- Individual amino acids or the branched-chain amino acids (BCAAs) - Amino acids including arginine, ornithine, aspartate, glycine, taurine, tryptophan, tyrosine as well as the BCAAs are used as dietary supplements for supporting muscle growth and protein synthesis. Aspartate, tryptophan and glycine have demonstrated no proven benefits. Arginine and ornithine can increase growth hormone but only at extreme doses that are not well tolerated by the gastrointestinal tract. Taurine is commonly used in energy drinks but ergogenic claims remain unconfirmed. Tyrosine has been shown to prevent a decline in cognitive performance and mood during acute stress - but not to further promote anabolism and only in large dosages not commonly found in supplements. The BCAAs (leucine, isoleucine and valine) are utilized at high rates during exercise and may be useful for those with low daily protein intake or those who need more protein due to training demands. Leucine seems to have the greatest impact on potential for adaptations when intake is insufficient thus explaining why whey protein is so popular. However, one should note that many foods contain high quantities of BCAAs so supplementation may be more of a matter of convenience rather than necessity. The timing of BCAA intake seems to be a relevant consideration. When consumed with resistance training the act of protein synthesis may be benefitted. “Complete protein” sufficiency seems to be the most important consideration for lean mass gains with proper training, but food timing certainly plays an important role. Arguments exist as to the maximal quantity per serving but most agree the size of the individual is a factor. That said 25-40 grams seems to be an adequate serving size range.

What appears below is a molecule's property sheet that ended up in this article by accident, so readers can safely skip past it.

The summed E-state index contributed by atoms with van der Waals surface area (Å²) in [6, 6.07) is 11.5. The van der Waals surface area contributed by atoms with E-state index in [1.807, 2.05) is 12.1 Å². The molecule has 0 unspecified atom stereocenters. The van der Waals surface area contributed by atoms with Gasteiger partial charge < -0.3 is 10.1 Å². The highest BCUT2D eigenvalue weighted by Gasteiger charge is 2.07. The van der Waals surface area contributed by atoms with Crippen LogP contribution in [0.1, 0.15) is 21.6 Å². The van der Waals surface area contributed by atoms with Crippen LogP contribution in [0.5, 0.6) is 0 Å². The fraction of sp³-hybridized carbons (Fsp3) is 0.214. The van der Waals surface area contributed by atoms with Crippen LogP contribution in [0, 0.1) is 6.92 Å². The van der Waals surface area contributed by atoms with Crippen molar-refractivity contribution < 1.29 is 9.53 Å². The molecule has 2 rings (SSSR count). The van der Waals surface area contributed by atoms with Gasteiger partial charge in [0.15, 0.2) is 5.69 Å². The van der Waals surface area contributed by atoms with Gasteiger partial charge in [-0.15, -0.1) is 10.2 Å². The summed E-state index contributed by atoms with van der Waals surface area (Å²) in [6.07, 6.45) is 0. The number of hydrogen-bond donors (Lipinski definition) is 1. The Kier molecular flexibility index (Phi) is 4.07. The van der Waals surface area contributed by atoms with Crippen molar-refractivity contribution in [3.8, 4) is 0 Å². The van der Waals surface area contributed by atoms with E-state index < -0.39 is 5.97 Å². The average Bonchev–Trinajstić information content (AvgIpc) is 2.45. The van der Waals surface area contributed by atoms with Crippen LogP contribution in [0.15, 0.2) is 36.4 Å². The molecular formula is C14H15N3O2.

- Creatine - The benefits of supplemental creatine seem to occur by increasing energy provisions of the substance by ~20%. The increased energy stores provide for potential greater volumes of intense, shorter-duration work common of weightlifting and sprinting. Initial weight gain is presumed to be mainly associated with increased water retention in muscle tissues to offset changes in cellular osmolarity caused by increased phosphocreatine storage. Following an appropriate loading phase, and in conjunction with appropriate resistance training, subjects have demonstrated improvements in strength and many studies cite increased muscle mass in responders. The idea of non-responders is interesting as supplemental creatine has not shown to be effective in all cases. Supplemental levels of 5 g/day seem to be adequate to promote greater availability and re-synthesis of phosphocreatine in type II muscle fibers and may promote direct anabolic effects through improved signaling pathways. Most literature supports a loading phase of 3-7 days to optimize the benefits among responders.